Though it may seem like an also-ran in a segment packed with sales heavy hitters like the Ford F-Series and Chevy Silverado/GMC Sierra, Toyota still moves plenty of metal with the Tundra – about 10,000 units a month, in fact. Mazda sold about as many smiley-face 3s this year, and I see plenty of those rolling around. With a fresh redesign under their belts, Toyota corporate is probably hoping those numbers improve towards the second generation’s peak in 2007 of almost 200,000 (Toyota would like to call this revised 2014 model a new generation, but I’m sticking to my guns in calling it a 2nd-gen, given it’s mostly a fascia-and-interior reskinning).
I always relish the opportunity to test different iterations and trim levels of the same model, perhaps because it helps me determine whether the inherent goodness (or badness) of a given car is innate, or limited to a specific loaded-up example. In the case of the Dodge Challenger, my experience with the model line had thus far been limited to the full-fat SRT8 392 model with 470 horsepower and 470 lb-ft of torque. I thoroughly enjoyed that car, loaded as it was to a near $50k price tag, but would its core values be retained in the 95-horsepower-tamer R/T Coupe? Only one way to find out.
The original Scion TC came to prominence in 2005 right around the time my youthful interest in front-wheel-drive sport compacts had started to wane, so I never really gave the little hatchback much attention. I had friends that purchased and loved them for many years, but I always brushed it off as an also-ran in a sea of competent small coupes. That sea has gradually turned into a puddle, with more and more two door compacts falling by the wayside in favor of boxy hatchback shapes or proper four doors. The Chevy Cobalt, Acura RSX and Mitsubishi Eclipse have all since been put out to pasture, leaving a compact coupe buyer just a handful of options – the two-door versions of the Civic, Hyundai Elantra and Kia Forte. And, of course, the refreshed 2014 TC you see here.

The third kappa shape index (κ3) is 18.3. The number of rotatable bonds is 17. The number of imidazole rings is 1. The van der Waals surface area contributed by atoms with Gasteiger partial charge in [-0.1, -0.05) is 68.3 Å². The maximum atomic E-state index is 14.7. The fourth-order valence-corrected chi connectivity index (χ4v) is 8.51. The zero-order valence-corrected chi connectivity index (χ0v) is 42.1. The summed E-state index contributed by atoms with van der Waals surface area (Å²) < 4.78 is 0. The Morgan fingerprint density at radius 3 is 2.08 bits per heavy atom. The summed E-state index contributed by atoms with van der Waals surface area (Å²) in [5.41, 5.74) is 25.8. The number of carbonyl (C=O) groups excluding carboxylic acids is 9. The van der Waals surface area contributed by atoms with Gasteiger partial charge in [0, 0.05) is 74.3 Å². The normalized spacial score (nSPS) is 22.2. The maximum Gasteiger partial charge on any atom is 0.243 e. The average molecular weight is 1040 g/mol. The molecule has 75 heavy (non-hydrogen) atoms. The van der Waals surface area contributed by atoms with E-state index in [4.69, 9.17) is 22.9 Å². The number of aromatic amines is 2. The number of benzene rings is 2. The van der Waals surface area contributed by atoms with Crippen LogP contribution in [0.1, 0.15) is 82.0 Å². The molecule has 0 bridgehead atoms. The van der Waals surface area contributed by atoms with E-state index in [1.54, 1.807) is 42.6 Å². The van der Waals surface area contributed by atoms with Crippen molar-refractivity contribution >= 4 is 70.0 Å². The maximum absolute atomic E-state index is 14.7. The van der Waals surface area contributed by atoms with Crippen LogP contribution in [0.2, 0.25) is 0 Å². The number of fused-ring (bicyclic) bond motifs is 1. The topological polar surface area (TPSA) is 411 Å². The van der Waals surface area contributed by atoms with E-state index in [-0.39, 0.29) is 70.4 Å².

Nissan’s been making waves within the automotive press lately with two announcements – first, that it’s developing a sports car to go head-to-head with the likes of the Subaru BRZ and Scion FR-S, and second, that it’s slashing the sticker prices of 2014 370Z Coupes by up to $3 grand versus last year. The two statements seem to go hand in hand, considering the current 370Z’s been around since 2008 more or less unchanged. Dropping the price on the hardtop, which has seen some key new competitors come into the marketplace since then, will incentivize those buyers on the fence to make the move now. What remains to be seen is what, if any, effect that new sports car will have on the next Z car, or if perhaps a change in mission in fact means the next Z is that new BRZ/FR-S competitor.
“Engineered in Germany – Manufactured in Asia” might be a good tagline for the advertisements of Buick’s new compact baby, the Encore. It was conceived as the funky Opel Mokka, and is sold under that nameplate in Europe. With GM interest in the Chinese market strong, a manufacturing base there and in nearby South Korea seems a well-thought-out plan, so that’s what GM executed. As Opel’s unofficial stateside dealer network, Buick picked up the ball and ran with it – marketing the Encore toward urban young professional female types who want strong feature content in a small and upright package. The Encore I drove delivered on those counts, being both quite compact and imbued with feature content that wouldn’t be out of place in a vehicle a few size classes up.
For American shoppers unfamiliar with the Fiat brand other than since the company’s recent re-entrance into this market, the newly released 500L crossover might seem like a bit of a departure from the norm. But, if you cast your eye toward the Continent, you’ll notice a history peppered with such vehicles – even before the term “crossover” was applied to cars. The 500L officially replaces the Idea, a mini MPV with sliding rear seats and a tidy, if generic, profile. Spiritually, though, the 500L sticks closer in character to the Multipla compact MPV and the 600 Multipla variant of the 1960s to which the newer model can ascribe its name.